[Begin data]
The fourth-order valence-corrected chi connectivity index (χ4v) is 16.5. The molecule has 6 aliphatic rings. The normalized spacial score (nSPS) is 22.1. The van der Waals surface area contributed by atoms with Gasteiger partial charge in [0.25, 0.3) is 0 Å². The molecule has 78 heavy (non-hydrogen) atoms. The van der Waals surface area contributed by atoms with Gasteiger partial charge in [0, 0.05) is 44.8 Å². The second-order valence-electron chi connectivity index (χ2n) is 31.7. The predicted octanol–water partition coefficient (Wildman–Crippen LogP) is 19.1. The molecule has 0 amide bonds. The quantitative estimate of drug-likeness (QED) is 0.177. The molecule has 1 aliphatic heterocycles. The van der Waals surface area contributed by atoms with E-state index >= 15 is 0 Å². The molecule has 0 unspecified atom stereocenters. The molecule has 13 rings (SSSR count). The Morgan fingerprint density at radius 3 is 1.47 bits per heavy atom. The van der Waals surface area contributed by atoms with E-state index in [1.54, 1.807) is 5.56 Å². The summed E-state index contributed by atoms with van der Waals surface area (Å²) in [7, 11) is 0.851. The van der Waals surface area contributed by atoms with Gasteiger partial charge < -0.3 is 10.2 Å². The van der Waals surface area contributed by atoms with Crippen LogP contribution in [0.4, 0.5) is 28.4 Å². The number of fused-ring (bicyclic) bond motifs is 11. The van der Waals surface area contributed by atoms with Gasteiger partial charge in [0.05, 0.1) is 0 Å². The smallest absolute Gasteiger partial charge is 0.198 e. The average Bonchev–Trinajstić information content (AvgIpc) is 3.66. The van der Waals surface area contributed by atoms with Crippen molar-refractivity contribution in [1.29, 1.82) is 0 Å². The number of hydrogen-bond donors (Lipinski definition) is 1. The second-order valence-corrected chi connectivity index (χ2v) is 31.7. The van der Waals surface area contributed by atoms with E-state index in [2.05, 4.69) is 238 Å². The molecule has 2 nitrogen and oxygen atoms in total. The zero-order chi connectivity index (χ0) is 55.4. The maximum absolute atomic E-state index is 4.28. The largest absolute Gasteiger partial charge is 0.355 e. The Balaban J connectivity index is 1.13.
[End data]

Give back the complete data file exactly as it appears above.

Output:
The fourth-order valence-corrected chi connectivity index (χ4v) is 16.5. The molecule has 6 aliphatic rings. The normalized spacial score (nSPS) is 22.1. The van der Waals surface area contributed by atoms with Gasteiger partial charge in [0.25, 0.3) is 0 Å². The molecule has 78 heavy (non-hydrogen) atoms. The van der Waals surface area contributed by atoms with Gasteiger partial charge in [0, 0.05) is 44.8 Å². The second-order valence-electron chi connectivity index (χ2n) is 31.7. The predicted octanol–water partition coefficient (Wildman–Crippen LogP) is 19.1. The molecule has 0 amide bonds. The quantitative estimate of drug-likeness (QED) is 0.177. The molecule has 1 aliphatic heterocycles. The van der Waals surface area contributed by atoms with E-state index >= 15 is 0 Å². The molecule has 0 unspecified atom stereocenters. The molecule has 13 rings (SSSR count). The Morgan fingerprint density at radius 3 is 1.47 bits per heavy atom. The van der Waals surface area contributed by atoms with E-state index in [1.54, 1.807) is 5.56 Å². The summed E-state index contributed by atoms with van der Waals surface area (Å²) in [7, 11) is 0.851. The van der Waals surface area contributed by atoms with Gasteiger partial charge < -0.3 is 10.2 Å². The van der Waals surface area contributed by atoms with Crippen LogP contribution in [0.4, 0.5) is 28.4 Å². The number of fused-ring (bicyclic) bond motifs is 11. The van der Waals surface area contributed by atoms with Gasteiger partial charge in [0.05, 0.1) is 0 Å². The smallest absolute Gasteiger partial charge is 0.198 e. The average Bonchev–Trinajstić information content (AvgIpc) is 3.66. The van der Waals surface area contributed by atoms with Crippen molar-refractivity contribution in [1.29, 1.82) is 0 Å². The number of hydrogen-bond donors (Lipinski definition) is 1. The second-order valence-corrected chi connectivity index (χ2v) is 31.7. The van der Waals surface area contributed by atoms with E-state index in [2.05, 4.69) is 238 Å². The molecule has 2 nitrogen and oxygen atoms in total. The zero-order chi connectivity index (χ0) is 55.4. The maximum absolute atomic E-state index is 4.28. The largest absolute Gasteiger partial charge is 0.355 e. The Balaban J connectivity index is 1.13.